In 2018, MHLC is introducing you to some of our incredible community members: volunteers, easement holders, donors, and more. This month, we talk to one of our newest volunteers: Bob Frederick. Read below to learn more about Bob and his first few months as a volunteer with MHLC.
What inspired you to become a Conservancy volunteer?
I saw and felt common values expressed when I attended the grand opening of the Fox Preserve. My intention was just to do something different and hike around a new location with my wife and neighbor. But as I heard people speak at the ceremony and when we took our tour of the property with MHLC staff, I saw myself in the company of others I respected and valued. I realized I lived close enough to other preserves that I would like to explore, so I decided to ask how I could get involved.
When did you begin volunteering with MHLC?
After speaking with staff and giving my email address at the Fox Preserve grand opening last October, I was contacted by Sawyer Cresap, MHLC Volunteer Coordinator to walk the Keleher Preserve and get a feel for the property and the potential projects. A week before our scheduled walk about, I decided to walk part of the property with my wife to experience the trails with fresh eyes. We had quite an adventure on the miles and miles of winding trails, and I had many ideas for trail improvements. When Sawyer introduced me to the trail system, and with her support, we turned those ideas into immediate projects.
How would you describe your role as a volunteer?
As a rookie volunteer, I’m still learning what my main role will be. Since my introduction to the Keleher Preserve in November, I’ve been taking time to learn the existing trail system and terrain during the winter season in order to suggest improvements and options that users would enjoy. I have also taken some time to meet other volunteers and staff during mass mailing projects and when installing new sign posts at trail junctures. I like the fact that the MHLC staff doesn’t pressure you into a role, but rather provides opportunities for you to discover the role that fits you best.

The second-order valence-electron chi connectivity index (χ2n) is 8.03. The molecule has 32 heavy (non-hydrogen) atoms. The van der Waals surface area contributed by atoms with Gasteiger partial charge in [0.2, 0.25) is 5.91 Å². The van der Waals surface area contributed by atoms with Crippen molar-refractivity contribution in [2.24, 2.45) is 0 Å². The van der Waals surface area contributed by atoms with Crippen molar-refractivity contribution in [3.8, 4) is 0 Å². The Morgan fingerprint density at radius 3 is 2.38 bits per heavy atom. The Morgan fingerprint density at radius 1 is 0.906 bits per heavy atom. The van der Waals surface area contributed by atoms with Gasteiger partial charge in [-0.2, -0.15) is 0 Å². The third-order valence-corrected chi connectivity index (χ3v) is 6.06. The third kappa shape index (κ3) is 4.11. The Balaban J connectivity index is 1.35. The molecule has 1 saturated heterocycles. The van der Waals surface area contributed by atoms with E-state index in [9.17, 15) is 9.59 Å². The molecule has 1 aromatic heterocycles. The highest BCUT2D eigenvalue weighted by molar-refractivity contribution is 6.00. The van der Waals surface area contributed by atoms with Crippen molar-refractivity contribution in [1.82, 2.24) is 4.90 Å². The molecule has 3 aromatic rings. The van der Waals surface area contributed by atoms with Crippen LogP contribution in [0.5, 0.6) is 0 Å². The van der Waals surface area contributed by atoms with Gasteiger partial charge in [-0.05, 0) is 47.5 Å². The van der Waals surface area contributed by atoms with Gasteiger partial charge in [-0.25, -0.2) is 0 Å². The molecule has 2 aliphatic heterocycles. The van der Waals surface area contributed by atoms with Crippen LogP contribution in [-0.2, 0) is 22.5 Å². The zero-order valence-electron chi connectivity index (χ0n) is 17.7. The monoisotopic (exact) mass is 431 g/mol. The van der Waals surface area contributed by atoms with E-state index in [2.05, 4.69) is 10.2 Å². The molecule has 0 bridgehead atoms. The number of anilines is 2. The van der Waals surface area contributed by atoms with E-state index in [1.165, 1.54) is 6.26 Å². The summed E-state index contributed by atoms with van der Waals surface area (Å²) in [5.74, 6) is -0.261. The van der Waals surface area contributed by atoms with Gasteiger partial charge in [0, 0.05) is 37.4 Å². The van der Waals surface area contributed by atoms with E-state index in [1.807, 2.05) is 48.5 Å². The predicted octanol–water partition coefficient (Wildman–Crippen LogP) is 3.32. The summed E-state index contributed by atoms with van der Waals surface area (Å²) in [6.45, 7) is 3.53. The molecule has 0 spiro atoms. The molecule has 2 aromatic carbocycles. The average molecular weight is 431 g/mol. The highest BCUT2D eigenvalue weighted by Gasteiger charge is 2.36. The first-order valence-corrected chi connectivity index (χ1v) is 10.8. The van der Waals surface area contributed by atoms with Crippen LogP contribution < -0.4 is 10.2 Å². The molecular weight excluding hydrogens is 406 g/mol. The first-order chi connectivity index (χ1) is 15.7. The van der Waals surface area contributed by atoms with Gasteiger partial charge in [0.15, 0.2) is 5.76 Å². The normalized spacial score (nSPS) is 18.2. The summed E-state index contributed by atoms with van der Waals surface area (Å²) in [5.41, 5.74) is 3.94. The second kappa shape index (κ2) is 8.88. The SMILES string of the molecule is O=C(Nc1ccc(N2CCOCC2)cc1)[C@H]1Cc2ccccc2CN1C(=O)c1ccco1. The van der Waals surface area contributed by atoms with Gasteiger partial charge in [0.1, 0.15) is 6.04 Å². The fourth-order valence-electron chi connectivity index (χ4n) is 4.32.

Which is your favorite aspect of volunteering with MHLC?
I like to feel useful and enjoy working on collaborative projects that respond to the needs of a community while harnessing local resources to get things done. In this age of technology, it’s great to experience new spaces and communicate with new people in person. Volunteering allows you to “feel” the experience, rather than just reading or hearing about something being done. I also like to surround myself with positive and inspiring people who enjoy sharing their expertise and energy to benefit the lives of others. Overall, I feel great after each volunteer experience. I laugh more, learn something new, meet interesting people, and feel productive.
What do you wish more people knew about volunteering with a local land trust?
First, you don’t need to be an outdoor enthusiast or hard-core environmentalist to be part of this community of volunteers. But I do think it’s important to make some time to experience one or more of the 18 preserves in the capital region to better understand why people come together to support the MHLC’s mission. That and reviewing their website helped connect me to the opportunities available.
Second, understand that you have everything that’s needed to make a difference in the care, promotion and expansion of these properties. We all have talents, interests and access to information, people and resources that can support the wide range of responsibilities the land conservancy oversees. You can contribute your talents in solitude or amongst others, and have the flexibility to contribute when available.
Why do you support land conservation (generally and locally)?
I grew up camping on the Sacandaga River, worked at Camp Chingachgook along the shores of Lake George, and continue to climb peaks, cross country ski trails, and kayak waterways throughout the northeastern United States. I have always found peace and excitement when in nature and have come to appreciate and admire the efforts of others who commit themselves to preserving our natural resources that we tend to take for granted. After many years of enjoying the results of previous conservation initiatives, I’d like to learn how I can contribute my talents so future generations will have access to the natural habitats I have enjoyed throughout my lifetime.
Thanks to the MHLC staff and their mission, I’m feeling more connected to my immediate community and the natural habitats that surround me.